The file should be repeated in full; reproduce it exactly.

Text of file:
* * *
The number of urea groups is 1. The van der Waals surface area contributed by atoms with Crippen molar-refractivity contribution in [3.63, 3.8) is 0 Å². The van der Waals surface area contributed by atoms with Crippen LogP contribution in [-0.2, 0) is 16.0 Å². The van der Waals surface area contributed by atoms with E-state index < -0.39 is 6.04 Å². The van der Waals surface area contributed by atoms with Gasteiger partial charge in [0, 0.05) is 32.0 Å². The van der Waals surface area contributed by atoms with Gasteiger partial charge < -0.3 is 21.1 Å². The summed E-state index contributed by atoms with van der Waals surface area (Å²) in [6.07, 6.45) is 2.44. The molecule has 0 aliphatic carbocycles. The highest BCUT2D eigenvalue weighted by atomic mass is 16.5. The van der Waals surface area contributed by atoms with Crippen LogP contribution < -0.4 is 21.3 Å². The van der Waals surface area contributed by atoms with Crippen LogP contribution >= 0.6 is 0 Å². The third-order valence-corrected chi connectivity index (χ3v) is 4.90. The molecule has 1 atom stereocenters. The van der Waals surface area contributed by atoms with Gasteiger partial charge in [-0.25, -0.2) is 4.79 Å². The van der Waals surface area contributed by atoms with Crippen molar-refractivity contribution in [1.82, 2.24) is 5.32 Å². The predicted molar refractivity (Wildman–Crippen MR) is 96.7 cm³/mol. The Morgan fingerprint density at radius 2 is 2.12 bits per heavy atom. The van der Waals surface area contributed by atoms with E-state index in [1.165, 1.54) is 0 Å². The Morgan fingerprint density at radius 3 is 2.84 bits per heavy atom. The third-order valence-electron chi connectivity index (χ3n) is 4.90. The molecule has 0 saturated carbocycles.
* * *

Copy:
The number of urea groups is 1. The van der Waals surface area contributed by atoms with Crippen molar-refractivity contribution in [3.63, 3.8) is 0 Å². The van der Waals surface area contributed by atoms with Crippen LogP contribution in [-0.2, 0) is 16.0 Å². The van der Waals surface area contributed by atoms with E-state index < -0.39 is 6.04 Å². The van der Waals surface area contributed by atoms with Gasteiger partial charge in [0, 0.05) is 32.0 Å². The van der Waals surface area contributed by atoms with Gasteiger partial charge < -0.3 is 21.1 Å². The summed E-state index contributed by atoms with van der Waals surface area (Å²) in [6.07, 6.45) is 2.44. The molecule has 0 aliphatic carbocycles. The highest BCUT2D eigenvalue weighted by atomic mass is 16.5. The van der Waals surface area contributed by atoms with Crippen LogP contribution < -0.4 is 21.3 Å². The van der Waals surface area contributed by atoms with Crippen LogP contribution >= 0.6 is 0 Å². The third-order valence-corrected chi connectivity index (χ3v) is 4.90. The molecule has 1 atom stereocenters. The van der Waals surface area contributed by atoms with Gasteiger partial charge in [-0.25, -0.2) is 4.79 Å². The van der Waals surface area contributed by atoms with Crippen molar-refractivity contribution in [1.82, 2.24) is 5.32 Å². The predicted molar refractivity (Wildman–Crippen MR) is 96.7 cm³/mol. The Morgan fingerprint density at radius 2 is 2.12 bits per heavy atom. The van der Waals surface area contributed by atoms with E-state index in [1.165, 1.54) is 0 Å². The Morgan fingerprint density at radius 3 is 2.84 bits per heavy atom. The third-order valence-electron chi connectivity index (χ3n) is 4.90. The molecule has 0 saturated carbocycles.